So you've made that decision. As you hobble out of the bar, you stumble to your car thinking "I only live 2 miles away," all the while you've dropped your keys trying to unlock your car door. You know you shouldn't be driving tonight. You know society and the law severely frowns on drinking and driving, and that thousands of people are killed every day from people like you. At that moment you see the carnage. You see the news real footage runs through your head of the police lights and ambulances. You hear the cries of the mothers, wives and husbands after they've lost a loved one to such an avoidable and selfish decision. At that moment, you make another decision - a decision that will save not only your wallet but the lives of those around you. You are one a very small group of people who decided not to drink and drive.
Unsafe lifting leads to thousands of injuries every year. While these injuries are rarely fatal, many result in time away from work and chronic pain. The good news is many of these accidents can be avoided by practicing safe lifting habits and using proper lifting aids and tools.
Crystalline silica is a common mineral in the earth's crust, and is found in many types of rock including sand, quartz, and granite. When you inhale crystalline silica, the lung tissue reacts by developing fibrous tissue around trapped silica particles. Silica is present in both work and non-work environments, and exposure to crystalline silica dust has long been known to cause a disease called silicosis.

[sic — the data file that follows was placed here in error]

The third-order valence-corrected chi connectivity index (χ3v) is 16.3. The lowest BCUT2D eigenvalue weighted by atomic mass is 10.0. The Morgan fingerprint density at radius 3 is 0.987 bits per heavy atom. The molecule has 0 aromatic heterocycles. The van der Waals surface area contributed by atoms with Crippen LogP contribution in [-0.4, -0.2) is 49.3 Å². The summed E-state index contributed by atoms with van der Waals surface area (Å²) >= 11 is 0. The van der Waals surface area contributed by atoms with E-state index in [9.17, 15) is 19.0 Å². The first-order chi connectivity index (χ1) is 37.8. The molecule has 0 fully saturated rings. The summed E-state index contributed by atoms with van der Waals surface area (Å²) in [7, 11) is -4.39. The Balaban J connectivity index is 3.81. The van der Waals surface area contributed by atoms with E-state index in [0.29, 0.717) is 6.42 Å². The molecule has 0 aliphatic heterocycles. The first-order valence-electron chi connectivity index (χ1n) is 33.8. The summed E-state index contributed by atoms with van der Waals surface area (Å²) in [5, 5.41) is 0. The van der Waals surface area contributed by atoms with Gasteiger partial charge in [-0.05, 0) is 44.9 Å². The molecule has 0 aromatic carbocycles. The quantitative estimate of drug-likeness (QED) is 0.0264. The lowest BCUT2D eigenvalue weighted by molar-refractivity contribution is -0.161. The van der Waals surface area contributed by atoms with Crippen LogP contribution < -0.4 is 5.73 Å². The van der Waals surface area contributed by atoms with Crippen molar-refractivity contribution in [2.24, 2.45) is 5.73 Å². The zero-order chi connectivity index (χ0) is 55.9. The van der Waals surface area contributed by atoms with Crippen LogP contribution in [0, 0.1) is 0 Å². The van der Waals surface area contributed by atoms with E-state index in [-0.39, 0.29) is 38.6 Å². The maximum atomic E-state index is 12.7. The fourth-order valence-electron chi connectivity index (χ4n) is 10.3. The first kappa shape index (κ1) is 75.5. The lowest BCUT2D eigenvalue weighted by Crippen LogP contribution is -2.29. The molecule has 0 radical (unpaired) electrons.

With fall upon us, I sit drinking my coffee on the back porch listening to the rustling of the leaves and can't help but get the itch to string up my bow, clean my gun and get my gear treated. September is a month when all hunters fill the shops, by their tags and stock the cabin. Countless times though, a number of hunters will completely disregard their own safety in the hopes that the freezer back at home will once again be full. As one strolls through the aisles of hunting gear, the vendors pile on the importance of high visibility and keeping your feet dry. However, one hazard still looms, and is the leading cause of hunting related injuries and deaths nationwide.